WOW music app review – Sugar Bytes bring the ‘wow’ factor to the iPad

Download from iTunes App StoreWOW logo

As regular readers of the blog will be aware, I’m a bit of a fan of Sugar Bytes. I’m a regular user of both Turnado (a brilliantly creative multi-effects app) and Thesys (a very powerful step sequencer app) and, having enjoyed the iPad versions, I’ve now also started using the desktop equivalents as plugins.

Turnado and Thesys are not Sugar Bytes only desktop music products however and they have now released a further one of these in an iPad format; the WOW music app. In fact, this is WOW2 – also known as WOW Filterbox.

WOW's main interface - it packs a lot in to a small space but, in the main, is very well laid out.

WOW’s main interface – it packs a lot in to a small space but, in the main, is very well laid out.

As the name suggests, WOW is a filter effect app, combining various filters, distortion and modulators into a rather neat interface that makes excellent use of the iPad’s touchscreen. While it has an integrated audio player and recording options so you can use the app in a stand-alone mode and apply processing to any audio file, the app also supports Audiobus. It can appear in the Audiobus Input or Effect slot so, if you want to take a timid synth patch from an app in the Input slot, and turn it into a raging beast via WOW in the Effect slot, you can then record the end result via your favourite DAW app sitting in the Audiobus output slot.

WOW seems to play nicely with other apps via Audiobus.

WOW seems to play nicely with other apps via Audiobus.

In addition, WOW provides MIDI support. It will sync to MIDI clock and you can use the app’s MIDI Learn function to link a hardware controller to WOW if you want to play with its many parameters via hardware knobs rather than through touchscreen control.

Features that make you go ‘Wow!’

WOW is essentially a dedicated filter app effect. However, just as you could describe Turnado as a ‘multi-effects app’, this description doesn’t really do justice to what WOW has to offer as the range of features, and the depth of the creative possibilities should you choose to delve beyond the plentiful presets, is very impressive.

The key filter controls are housed in the centre-left red panel, with five main knobs and a whole range of other controls packed in to the compact space. The left edge is dominated by the preset panel, while the right side of the display contains an X-Y pad with three tap-able and drag-able controls, all of which can be linked to the filter’s parameters and can be moved simultaneously via three fingers. The base of the screen features – from left to right – a file selection panel (if you are using the app in stand-alone mode and want to load an audio file to process), a transport section with a tempo setting button (you can tap and drag to set the tempo exactly or just tap repeatedly) and a set of buttons that can be used to configure the X-Y pad controls and recall preset settings for them.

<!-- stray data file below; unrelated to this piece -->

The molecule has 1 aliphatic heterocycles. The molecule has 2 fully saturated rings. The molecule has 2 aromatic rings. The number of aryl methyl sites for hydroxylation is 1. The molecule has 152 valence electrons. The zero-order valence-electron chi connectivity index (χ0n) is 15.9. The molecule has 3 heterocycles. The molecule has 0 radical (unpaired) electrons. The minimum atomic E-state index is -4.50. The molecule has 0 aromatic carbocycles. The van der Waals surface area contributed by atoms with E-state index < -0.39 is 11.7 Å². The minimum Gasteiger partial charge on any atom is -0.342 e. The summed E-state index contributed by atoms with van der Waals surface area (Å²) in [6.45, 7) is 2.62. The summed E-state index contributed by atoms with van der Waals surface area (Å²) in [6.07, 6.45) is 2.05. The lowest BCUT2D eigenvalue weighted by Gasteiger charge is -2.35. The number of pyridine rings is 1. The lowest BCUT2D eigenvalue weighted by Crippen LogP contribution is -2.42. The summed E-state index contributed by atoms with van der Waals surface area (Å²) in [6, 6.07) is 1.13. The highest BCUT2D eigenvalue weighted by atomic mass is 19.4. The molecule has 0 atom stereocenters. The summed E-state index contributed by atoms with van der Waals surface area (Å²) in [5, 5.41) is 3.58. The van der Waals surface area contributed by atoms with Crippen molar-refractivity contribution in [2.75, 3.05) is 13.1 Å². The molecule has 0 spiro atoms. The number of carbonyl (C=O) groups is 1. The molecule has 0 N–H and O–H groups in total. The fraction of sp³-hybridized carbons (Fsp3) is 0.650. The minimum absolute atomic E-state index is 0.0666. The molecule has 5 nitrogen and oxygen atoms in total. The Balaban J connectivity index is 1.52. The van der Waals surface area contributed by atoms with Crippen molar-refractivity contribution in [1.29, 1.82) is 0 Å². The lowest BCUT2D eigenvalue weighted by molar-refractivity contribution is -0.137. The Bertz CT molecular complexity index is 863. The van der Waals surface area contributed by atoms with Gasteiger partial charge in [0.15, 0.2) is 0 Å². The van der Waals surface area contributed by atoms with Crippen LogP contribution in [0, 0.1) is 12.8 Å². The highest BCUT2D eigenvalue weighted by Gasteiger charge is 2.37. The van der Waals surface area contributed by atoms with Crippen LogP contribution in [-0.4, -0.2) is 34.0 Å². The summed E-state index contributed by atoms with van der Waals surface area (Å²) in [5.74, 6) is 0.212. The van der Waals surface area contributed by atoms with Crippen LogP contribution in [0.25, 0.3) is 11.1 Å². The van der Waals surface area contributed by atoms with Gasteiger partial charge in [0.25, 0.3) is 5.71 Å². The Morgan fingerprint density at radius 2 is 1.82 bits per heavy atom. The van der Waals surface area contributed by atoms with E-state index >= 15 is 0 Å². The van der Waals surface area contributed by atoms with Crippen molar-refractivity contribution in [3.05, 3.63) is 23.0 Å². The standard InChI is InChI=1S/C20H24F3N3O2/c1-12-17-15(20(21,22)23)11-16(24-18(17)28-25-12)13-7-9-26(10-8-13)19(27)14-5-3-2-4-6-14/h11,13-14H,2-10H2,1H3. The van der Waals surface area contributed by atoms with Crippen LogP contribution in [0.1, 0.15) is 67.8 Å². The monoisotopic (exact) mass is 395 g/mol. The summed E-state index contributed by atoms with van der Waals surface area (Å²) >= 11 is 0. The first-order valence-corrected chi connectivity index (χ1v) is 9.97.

WOW features an impressive selection of filter options.

WOW features an impressive selection of filter options.

In total, WOW offers 21 different filter types with a selection of high pass, band pass, low pass and ‘special’ types to select from. In addition, to the usual cutoff and resonance controls in the central red panel, you get a distortion knob. There are 7 different distortion types that can be allocated to this control and these can be placed either before or after the filter for a wider variety of processing options. The two other main knobs control the wet/dry balance (useful as it allows you to just blend the filter effect in as much or as a little as required) and a volume knob, although this can be modulated and be used to create compressor effects when linked to other features in the app.

The filter can also be operated in a ‘vowel’ mode using the tiny strip of buttons immediately beneath the Cutoff knob. This knob then provides a blend between the two vowel sounds selected from the nine possibilities.

The app has 7 different distortion modes available.

The app has 7 different distortion modes available.

Oh, and if you are already reaching for your reading glasses at the sight of some of these compact controls, the app does include a ‘zoom’ mode that can be enabled from the Settings menu (the Cog button within the Transport panel). When switched on, if you double tap in an empty part of the interface, you can switch between a normal and a zoomed view.

All mod cons

Sitting alongside all these filter options, WOW also includes some fairly complex modulation features. These are bult around four different modulation engines; an envelope follower, an LFO, a step sequencer (great for gate-like effects) and the rather wonderfully named ‘Wobbler’ (essentially an LFO with a selection of 16 waveforms).

The lower portion of the red panel can be toggled between the different modulation engines. Here, the step sequencer engine is shown.

The lower portion of the red panel can be toggled between the different modulation engines. Here, the step sequencer engine is shown.